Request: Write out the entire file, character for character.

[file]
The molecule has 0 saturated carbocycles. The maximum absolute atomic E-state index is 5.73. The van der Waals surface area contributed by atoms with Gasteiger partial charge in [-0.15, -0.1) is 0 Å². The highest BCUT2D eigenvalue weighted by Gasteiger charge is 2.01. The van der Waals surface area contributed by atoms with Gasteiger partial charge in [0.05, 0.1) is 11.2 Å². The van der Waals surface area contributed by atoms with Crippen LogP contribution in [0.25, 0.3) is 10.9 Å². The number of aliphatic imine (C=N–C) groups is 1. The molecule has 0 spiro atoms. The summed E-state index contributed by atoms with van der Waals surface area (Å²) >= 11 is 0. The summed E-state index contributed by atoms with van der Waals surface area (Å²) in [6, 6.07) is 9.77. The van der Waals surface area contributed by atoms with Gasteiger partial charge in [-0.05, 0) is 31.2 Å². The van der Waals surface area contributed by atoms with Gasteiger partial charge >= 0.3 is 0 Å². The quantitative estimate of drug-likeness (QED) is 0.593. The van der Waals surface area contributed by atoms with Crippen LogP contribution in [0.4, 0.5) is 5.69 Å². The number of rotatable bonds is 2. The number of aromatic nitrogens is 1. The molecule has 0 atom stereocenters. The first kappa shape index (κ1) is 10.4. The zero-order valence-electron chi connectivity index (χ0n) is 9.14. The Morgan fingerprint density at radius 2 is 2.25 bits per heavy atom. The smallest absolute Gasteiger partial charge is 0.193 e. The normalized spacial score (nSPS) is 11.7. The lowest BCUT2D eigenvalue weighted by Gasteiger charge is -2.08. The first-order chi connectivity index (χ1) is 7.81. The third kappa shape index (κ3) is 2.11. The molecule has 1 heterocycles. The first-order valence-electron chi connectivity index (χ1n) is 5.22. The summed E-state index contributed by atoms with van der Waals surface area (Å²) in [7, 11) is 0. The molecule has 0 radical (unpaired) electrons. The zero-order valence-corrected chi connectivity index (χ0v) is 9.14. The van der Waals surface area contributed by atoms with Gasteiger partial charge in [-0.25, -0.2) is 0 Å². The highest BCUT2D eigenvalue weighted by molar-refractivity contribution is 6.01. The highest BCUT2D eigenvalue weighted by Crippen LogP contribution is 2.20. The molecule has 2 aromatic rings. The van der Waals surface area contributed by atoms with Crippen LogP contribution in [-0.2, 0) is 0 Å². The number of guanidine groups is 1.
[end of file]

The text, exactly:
The molecule has 0 saturated carbocycles. The maximum absolute atomic E-state index is 5.73. The van der Waals surface area contributed by atoms with Gasteiger partial charge in [-0.15, -0.1) is 0 Å². The highest BCUT2D eigenvalue weighted by Gasteiger charge is 2.01. The van der Waals surface area contributed by atoms with Gasteiger partial charge in [0.05, 0.1) is 11.2 Å². The van der Waals surface area contributed by atoms with Crippen LogP contribution in [0.25, 0.3) is 10.9 Å². The number of aliphatic imine (C=N–C) groups is 1. The molecule has 0 spiro atoms. The summed E-state index contributed by atoms with van der Waals surface area (Å²) >= 11 is 0. The summed E-state index contributed by atoms with van der Waals surface area (Å²) in [6, 6.07) is 9.77. The van der Waals surface area contributed by atoms with Gasteiger partial charge in [-0.05, 0) is 31.2 Å². The van der Waals surface area contributed by atoms with Gasteiger partial charge >= 0.3 is 0 Å². The quantitative estimate of drug-likeness (QED) is 0.593. The van der Waals surface area contributed by atoms with Crippen LogP contribution in [0.4, 0.5) is 5.69 Å². The number of rotatable bonds is 2. The number of aromatic nitrogens is 1. The molecule has 0 atom stereocenters. The first kappa shape index (κ1) is 10.4. The zero-order valence-electron chi connectivity index (χ0n) is 9.14. The Morgan fingerprint density at radius 2 is 2.25 bits per heavy atom. The smallest absolute Gasteiger partial charge is 0.193 e. The normalized spacial score (nSPS) is 11.7. The lowest BCUT2D eigenvalue weighted by Gasteiger charge is -2.08. The first-order chi connectivity index (χ1) is 7.81. The third kappa shape index (κ3) is 2.11. The molecule has 1 heterocycles. The first-order valence-electron chi connectivity index (χ1n) is 5.22. The summed E-state index contributed by atoms with van der Waals surface area (Å²) in [7, 11) is 0. The molecule has 0 radical (unpaired) electrons. The zero-order valence-corrected chi connectivity index (χ0v) is 9.14. The van der Waals surface area contributed by atoms with Gasteiger partial charge in [-0.25, -0.2) is 0 Å². The highest BCUT2D eigenvalue weighted by molar-refractivity contribution is 6.01. The highest BCUT2D eigenvalue weighted by Crippen LogP contribution is 2.20. The molecule has 2 aromatic rings. The van der Waals surface area contributed by atoms with Crippen LogP contribution in [-0.2, 0) is 0 Å². The number of guanidine groups is 1.